And I'm less pleased to announce that this has taken so long that we've actually already changed our pattern of services.

Still, as we take them back down, at least that means we can repaint them in different colours. When they went up, a lot of people complained about them all being blue. And I can't face another meeting.

Sunday, 29 July 2018

A Clerical Invention Looking for In-vestment

Life's not always easy for Young Keith. In his role of Assistant Deputy Executive Druid, he is always kept busy hoovering up glitter and cleaning up the Children's Area. While in his other role as Charlii's husband and father of their children, he is kept busy hoovering up glitter and mopping up milk vomit. And nobody ever asks him how he copes with both jobs, saving that particular question for Charlii. And then again, everyone still calls him Young Keith when he's now in his thirties.

So with such a busy life, he has realised he needs to get back to his hobby of creating unusual - indeed, some would say unnecessary - inventions for liturgical use. But he seems to be onto a winner here. In fact, we're hoping he might be able to get the Church Commisioners to provide some funding.

Keith is inventing a range of machines that will automatically put vestments onto Anglican clergy. It will, he says, be a godsend to those ministers that really don't want other vestry-dwellers fussing round them and adjusting their albs, balancing up their stoles, and generally making unwanted contact with them. A wardrobe-sized, humidity-controlled contraption that keeps the robes in perfect condition, the minister only has to stand on the right spot, and be beautifully accoutred in the correct liturgical colour for the day.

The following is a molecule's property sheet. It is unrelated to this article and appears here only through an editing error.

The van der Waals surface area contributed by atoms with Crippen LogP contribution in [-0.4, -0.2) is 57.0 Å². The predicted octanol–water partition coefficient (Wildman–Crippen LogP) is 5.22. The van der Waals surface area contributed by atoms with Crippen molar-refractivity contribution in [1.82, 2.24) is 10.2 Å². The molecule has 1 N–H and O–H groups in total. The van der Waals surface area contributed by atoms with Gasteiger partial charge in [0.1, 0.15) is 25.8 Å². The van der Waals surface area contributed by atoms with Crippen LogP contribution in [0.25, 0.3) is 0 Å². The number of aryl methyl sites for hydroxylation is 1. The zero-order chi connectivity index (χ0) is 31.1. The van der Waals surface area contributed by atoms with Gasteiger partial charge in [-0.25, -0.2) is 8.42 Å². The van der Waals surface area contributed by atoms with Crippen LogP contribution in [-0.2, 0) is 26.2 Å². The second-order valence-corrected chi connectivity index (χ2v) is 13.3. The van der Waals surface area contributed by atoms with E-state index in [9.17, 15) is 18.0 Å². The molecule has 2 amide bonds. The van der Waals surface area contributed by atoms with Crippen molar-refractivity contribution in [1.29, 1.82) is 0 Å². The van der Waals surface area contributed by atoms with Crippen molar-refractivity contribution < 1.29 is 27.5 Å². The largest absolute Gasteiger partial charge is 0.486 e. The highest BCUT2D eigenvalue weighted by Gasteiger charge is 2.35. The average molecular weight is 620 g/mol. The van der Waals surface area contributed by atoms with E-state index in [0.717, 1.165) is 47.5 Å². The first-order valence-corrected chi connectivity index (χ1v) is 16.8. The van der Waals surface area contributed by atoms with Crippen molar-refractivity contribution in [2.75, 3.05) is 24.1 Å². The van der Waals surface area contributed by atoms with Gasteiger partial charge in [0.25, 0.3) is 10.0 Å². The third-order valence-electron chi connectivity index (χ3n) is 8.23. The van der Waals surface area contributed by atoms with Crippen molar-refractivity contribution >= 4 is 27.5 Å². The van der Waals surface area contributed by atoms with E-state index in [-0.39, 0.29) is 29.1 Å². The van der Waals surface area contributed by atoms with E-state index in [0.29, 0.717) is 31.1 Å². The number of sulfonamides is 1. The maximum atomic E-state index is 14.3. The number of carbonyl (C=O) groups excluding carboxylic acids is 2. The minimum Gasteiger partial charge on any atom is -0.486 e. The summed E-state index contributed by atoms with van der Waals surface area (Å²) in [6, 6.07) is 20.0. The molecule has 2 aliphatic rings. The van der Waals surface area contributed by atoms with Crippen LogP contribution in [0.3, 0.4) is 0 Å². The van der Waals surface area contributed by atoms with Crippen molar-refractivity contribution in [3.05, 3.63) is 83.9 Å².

Obviously there's a lot of different formats of garment. And he's not rolling out the chasuble module until he's corrected the flaw that took the head off the department store dummy he used in testing. But he's managed to perfect the system for putting on the robes that are open at the front, and can automatically fasten up the  clasp for the wearer.

So as I say, I'm really happy for Keith. He's got a busy, stressful life. But he's developed a coping mechanism.


Want to support this blog?
Want a good laugh? Want to laugh at the church? Want to be secretly suspicious that the author has been sitting in your church committee meetings taking notes? Then Writes of the Church: Gripes and grumbles of people in the pews is probably the book for you.

From Amazon, Sarum Bookshop, The Bible Readers Fellowship and other good Christian bookshops. An excellent book for your churchgoing friends, relatives or vicar. By the creator of the Beaker Folk.

Friday, 27 July 2018

This is How Abusers Work

The papers report that the Prince of Wales supported Peter Ball when he was accused of abuse.

This is how abusers work. They don't just work on children and the vulnerable. They work on the strong and self-reliant. The Prince of Wales is no idiot. But he was groomed by Peter Ball. Every abuser has to pull the wool over the eyes of the strong as well.

So
If you think "I can't believe X would do that"
If you think "X isn't the sort. X is married with children."
If you think "X has admitted X was wrong in the past. I'm sure that will never happen again...."

You are putting yourself into the same position as Prince Charles when he couldn't believe what mean things people were saying about Peter Ball.

This is how abusers work. 

They groom the strong too.



Want to support this blog?
Want a good laugh? Want to laugh at the church? Want to be secretly suspicious that the author has been sitting in your church committee meetings taking notes? Then Writes of the Church: Gripes and grumbles of people in the pews is probably the book for you.